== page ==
I remember Daniel Lanois, the Canadian record producer and artist was once asked 'how do you record a good guitar sound'? to which he replied, 'first find a guitar that sounds good'.
As I've progressed with my own compositions, I've noticed that I tend to be very selective about the places I shoot. I don't choose them because of how famous they are, but instead, I choose them because of how simple they are, and how little work they require make an effective composition.
So in today's post, I thought I would show you an example of that.
Last December I spent a week on the Japanese island of Hokkaido. The above image is included in this post to illustrate that the location I shot, was pretty simple to start with. This is my 'selectivity' at play - I choose certain locations because I know there will be little resistance or errors in the landscape that I will have to wrestle with later on. Like Daniel Lanois' statement about finding a good guitar sound to record, I too believe that finding a location where there is little in the way to correct is much better, than trying to make a difficult location work better once I'm behind my computer editing.
Below is the final image I made of this location:
Despite the simplicity of the location, I still felt there were many many options available to me at the time of capture.
Where one might feel that all I had to work with was a group of trees and a snowy hill, I felt I had to be very careful with the placement of all the objects in the frame. Despite this location being quite easy to make a decent image of, I think the real skill in photography is to try to improve upon 'decent' and look for that extra special something that will hopefully transform my images from 'decent' to 'great'.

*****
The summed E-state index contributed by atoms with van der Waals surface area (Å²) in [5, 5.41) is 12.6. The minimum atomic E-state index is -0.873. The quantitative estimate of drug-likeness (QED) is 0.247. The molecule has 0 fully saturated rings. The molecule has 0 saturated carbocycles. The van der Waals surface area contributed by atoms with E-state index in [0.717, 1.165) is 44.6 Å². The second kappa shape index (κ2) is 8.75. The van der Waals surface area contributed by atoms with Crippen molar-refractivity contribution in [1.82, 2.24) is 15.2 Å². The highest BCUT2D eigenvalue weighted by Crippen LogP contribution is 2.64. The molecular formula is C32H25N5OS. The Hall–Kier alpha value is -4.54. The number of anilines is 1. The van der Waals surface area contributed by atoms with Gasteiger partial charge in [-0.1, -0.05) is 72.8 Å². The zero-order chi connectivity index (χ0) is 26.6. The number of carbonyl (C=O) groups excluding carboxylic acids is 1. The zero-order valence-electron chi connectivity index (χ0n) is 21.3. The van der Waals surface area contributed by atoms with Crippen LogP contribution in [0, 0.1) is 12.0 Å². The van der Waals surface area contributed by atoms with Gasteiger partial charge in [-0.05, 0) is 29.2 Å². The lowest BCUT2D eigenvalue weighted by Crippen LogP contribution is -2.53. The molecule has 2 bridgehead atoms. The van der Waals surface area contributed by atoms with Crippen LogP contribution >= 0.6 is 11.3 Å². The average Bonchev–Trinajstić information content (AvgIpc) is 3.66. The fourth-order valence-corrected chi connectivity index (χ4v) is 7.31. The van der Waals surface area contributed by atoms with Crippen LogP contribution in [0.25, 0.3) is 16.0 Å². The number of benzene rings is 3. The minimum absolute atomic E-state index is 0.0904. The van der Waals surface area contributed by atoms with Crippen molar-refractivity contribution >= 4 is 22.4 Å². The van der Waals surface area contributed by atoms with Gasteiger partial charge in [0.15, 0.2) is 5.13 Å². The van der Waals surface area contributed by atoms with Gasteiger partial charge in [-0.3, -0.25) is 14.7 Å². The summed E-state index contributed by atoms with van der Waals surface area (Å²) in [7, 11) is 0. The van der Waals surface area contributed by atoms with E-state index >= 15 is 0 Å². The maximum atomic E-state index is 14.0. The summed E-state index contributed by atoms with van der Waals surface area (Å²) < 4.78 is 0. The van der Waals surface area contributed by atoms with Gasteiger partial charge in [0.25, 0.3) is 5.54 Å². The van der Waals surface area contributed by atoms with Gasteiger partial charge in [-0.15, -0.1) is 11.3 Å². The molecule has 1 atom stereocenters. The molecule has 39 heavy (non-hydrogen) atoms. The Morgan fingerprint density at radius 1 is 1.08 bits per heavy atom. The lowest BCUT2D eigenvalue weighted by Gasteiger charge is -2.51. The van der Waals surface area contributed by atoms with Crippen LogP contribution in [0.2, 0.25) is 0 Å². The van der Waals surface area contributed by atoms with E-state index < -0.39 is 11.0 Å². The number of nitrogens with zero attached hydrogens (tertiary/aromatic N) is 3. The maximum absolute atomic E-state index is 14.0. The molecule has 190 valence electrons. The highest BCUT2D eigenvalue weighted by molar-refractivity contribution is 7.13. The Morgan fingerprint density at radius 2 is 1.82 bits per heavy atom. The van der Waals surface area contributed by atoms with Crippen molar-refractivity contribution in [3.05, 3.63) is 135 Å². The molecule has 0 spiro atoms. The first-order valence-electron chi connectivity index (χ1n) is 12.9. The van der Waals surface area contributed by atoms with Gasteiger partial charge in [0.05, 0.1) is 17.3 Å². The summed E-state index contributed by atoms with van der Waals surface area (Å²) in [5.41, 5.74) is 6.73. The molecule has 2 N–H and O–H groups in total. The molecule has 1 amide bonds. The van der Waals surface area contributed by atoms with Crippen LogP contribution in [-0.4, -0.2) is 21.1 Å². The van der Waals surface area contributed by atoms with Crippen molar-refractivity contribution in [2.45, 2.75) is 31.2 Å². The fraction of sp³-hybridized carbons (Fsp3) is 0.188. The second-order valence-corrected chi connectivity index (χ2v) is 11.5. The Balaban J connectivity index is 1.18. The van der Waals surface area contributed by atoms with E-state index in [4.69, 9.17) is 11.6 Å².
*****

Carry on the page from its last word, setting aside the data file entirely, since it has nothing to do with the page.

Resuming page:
For instance, I was aware of the background hedges that I had to try and reduce in the composition. I felt that including the hedgerow at the back of the image (that is clearly seen in the first image in this post) would have been too distracting to the main subject (the trees in the foreground).
I also had to make sure that the foreground tree's branches didn't collide with the hillside (as subtle as the hillside is - If the branches had touched it - I think the image would have been reduced back down to 'decen't rather than something hopefully better than that). You can see in the first image to this post that my tripod is lying completely flat on the ground - that's because I realised I had to get the camera down low to avoid the branches touching the edge of the hillside.
My definition of a great location, is somewhere that I don't have to wrestle with the subject matter too much to make things work. I've been to many beautiful places that don't work as a photograph and I've learned that 'great scenery does not equal great photography'. In many beautiful places I may find distractions that I can't avoid. For example, If I had found that no matter where I placed my tripod, the branches always touched the edge of the hill side, I would have made a decision at the point of capture as to whether this would kill the image or not.
So ultimately, what I'm really saying is that with a location where everything is simple, you shouldn't have to work so hard to make it 'click'.
Keeping things simple is the best advice I've ever had. It applies to how I make all my decisions in life, and it should also be applied to your choice of location that you are hoping to photograph.
Of course, the real skill is to see distractions in the landscape and to know whether they can be lived with or have to be removed. That only comes with time and us working on our own awareness skills.
Landscape photography I feel, is often the art of subtraction. Of being able to isolate one tiny part of the landscape and make a strong photograph from it. But this can be achieved much more easily, if we work with very simple locations to begin with, and not the other way round, as is often the case for many of us.